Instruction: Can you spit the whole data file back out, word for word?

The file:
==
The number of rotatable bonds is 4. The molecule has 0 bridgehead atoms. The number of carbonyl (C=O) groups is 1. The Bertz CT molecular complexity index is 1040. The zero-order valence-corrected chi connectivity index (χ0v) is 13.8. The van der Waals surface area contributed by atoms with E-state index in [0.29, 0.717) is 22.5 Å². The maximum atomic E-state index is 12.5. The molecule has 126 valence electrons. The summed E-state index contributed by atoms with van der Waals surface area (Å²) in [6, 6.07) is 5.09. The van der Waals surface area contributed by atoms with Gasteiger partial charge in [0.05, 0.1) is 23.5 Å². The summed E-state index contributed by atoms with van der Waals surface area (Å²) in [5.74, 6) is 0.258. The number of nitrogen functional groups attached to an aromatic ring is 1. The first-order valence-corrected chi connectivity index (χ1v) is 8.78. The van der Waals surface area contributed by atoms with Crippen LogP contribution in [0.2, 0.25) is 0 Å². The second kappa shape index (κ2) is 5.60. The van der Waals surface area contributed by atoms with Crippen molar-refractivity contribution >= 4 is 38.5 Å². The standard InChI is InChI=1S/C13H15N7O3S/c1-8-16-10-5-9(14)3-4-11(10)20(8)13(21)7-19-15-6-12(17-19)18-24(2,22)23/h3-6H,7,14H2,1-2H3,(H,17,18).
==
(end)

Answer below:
The number of rotatable bonds is 4. The molecule has 0 bridgehead atoms. The number of carbonyl (C=O) groups is 1. The Bertz CT molecular complexity index is 1040. The zero-order valence-corrected chi connectivity index (χ0v) is 13.8. The van der Waals surface area contributed by atoms with E-state index in [0.29, 0.717) is 22.5 Å². The maximum atomic E-state index is 12.5. The molecule has 126 valence electrons. The summed E-state index contributed by atoms with van der Waals surface area (Å²) in [6, 6.07) is 5.09. The van der Waals surface area contributed by atoms with Gasteiger partial charge in [0.05, 0.1) is 23.5 Å². The summed E-state index contributed by atoms with van der Waals surface area (Å²) in [5.74, 6) is 0.258. The number of nitrogen functional groups attached to an aromatic ring is 1. The first-order valence-corrected chi connectivity index (χ1v) is 8.78. The van der Waals surface area contributed by atoms with Crippen LogP contribution in [0.2, 0.25) is 0 Å². The second kappa shape index (κ2) is 5.60. The van der Waals surface area contributed by atoms with Crippen molar-refractivity contribution >= 4 is 38.5 Å². The standard InChI is InChI=1S/C13H15N7O3S/c1-8-16-10-5-9(14)3-4-11(10)20(8)13(21)7-19-15-6-12(17-19)18-24(2,22)23/h3-6H,7,14H2,1-2H3,(H,17,18).